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(Off Topic) Battery Voltage Detector

 
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jecottrell



Joined: 16 Jan 2005
Posts: 559
Location: Tucson, AZ

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(Off Topic) Battery Voltage Detector
PostPosted: Fri Aug 26, 2005 9:08 pm     Reply with quote

I think this has been covered before, but I couldn't find the topic.


How does one control the power to a voltage divider to sense the battery voltage? This is a 4 AA powered app that runs at either 3 or 5V and needs to last as long as possible. So, the goal is to only power the voltage divider to the ADC when taking a reading.

The topology below is an obvious option. Simply set RA4 as an input to power it up. Take a reading and then turn it off.....

However, I remember there being some issues with the configuration....



Code:



       Vbat(6V)
          |
          |
          |
          \
          /
          \
          /
          \
          /
          |
          |___________ AN0
          |
          |
          \
          /
          \
          /
          \
          /
          |
          |___________ RA4




Thanks,

John
kender



Joined: 09 Aug 2004
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PostPosted: Fri Aug 26, 2005 9:46 pm     Reply with quote

When you put the RA4 into the high-Z state, +6V will appear on AN0 and RA4, and +6V is higher then the max allowed voltage. You could ground the bottom of the divider and add a small MOSFET (like 2N7000) in series with the top resistor. Or you could pick the higest possible values for the resistors, and have the smallest leakage. I remeber that the maximum value for the lower resistor is 2.5k, this was mentioned in the PIC's datasheet.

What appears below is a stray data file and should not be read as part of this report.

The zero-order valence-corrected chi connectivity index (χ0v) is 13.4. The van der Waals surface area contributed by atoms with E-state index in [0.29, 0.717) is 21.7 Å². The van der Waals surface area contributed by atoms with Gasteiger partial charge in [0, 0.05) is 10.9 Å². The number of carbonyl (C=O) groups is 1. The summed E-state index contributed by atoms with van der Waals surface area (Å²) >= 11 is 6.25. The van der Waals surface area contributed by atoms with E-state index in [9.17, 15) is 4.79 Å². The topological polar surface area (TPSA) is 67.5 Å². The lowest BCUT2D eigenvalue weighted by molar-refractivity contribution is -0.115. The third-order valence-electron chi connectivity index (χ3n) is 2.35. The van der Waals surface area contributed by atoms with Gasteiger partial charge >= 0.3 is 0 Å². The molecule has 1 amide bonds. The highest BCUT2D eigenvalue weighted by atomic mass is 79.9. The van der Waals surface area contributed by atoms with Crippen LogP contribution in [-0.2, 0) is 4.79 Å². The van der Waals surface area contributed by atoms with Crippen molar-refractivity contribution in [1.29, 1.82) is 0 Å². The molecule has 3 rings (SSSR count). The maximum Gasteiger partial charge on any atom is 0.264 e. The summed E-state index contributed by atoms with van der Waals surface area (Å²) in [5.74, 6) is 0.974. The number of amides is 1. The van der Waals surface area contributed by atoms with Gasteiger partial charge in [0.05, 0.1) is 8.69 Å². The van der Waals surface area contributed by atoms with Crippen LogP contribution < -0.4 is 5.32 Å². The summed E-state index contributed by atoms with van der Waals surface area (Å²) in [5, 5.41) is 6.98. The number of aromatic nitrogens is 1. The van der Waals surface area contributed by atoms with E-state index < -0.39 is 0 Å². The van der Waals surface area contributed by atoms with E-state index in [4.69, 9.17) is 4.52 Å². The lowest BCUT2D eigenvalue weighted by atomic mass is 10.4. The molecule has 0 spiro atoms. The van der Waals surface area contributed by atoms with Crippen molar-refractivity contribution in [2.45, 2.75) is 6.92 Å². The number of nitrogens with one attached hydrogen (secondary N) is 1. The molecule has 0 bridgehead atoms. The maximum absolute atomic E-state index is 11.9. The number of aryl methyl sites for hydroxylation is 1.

jecottrell



Joined: 16 Jan 2005
Posts: 559
Location: Tucson, AZ

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PostPosted: Fri Aug 26, 2005 10:01 pm     Reply with quote

Thanks Kender,

I can't believe that didn't dawn on me. I'll go the FET route and everything should workout.

John
kender



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PostPosted: Fri Aug 26, 2005 10:09 pm     Reply with quote

kender wrote:
... add a small MOSFET (like 2N7000) in series with the top resistor.


Come to think of it, it should be a P-channel MOSFET, because it's a high-side switch (2N7000 will not work). You could also use a high-side switch IC.
jecottrell



Joined: 16 Jan 2005
Posts: 559
Location: Tucson, AZ

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PostPosted: Fri Aug 26, 2005 10:44 pm     Reply with quote

Wouldn't have caught that one. I've got other designs using FETs and they are always on the ground leg (low-side). Probably would have plowed right into the wall. Thanks for the correction.

I Googled and found this option:

http://www.micrel.com/product-info/products/mic2514.shtml

Printing out the data sheet now to read up on. Just another wild Friday night!
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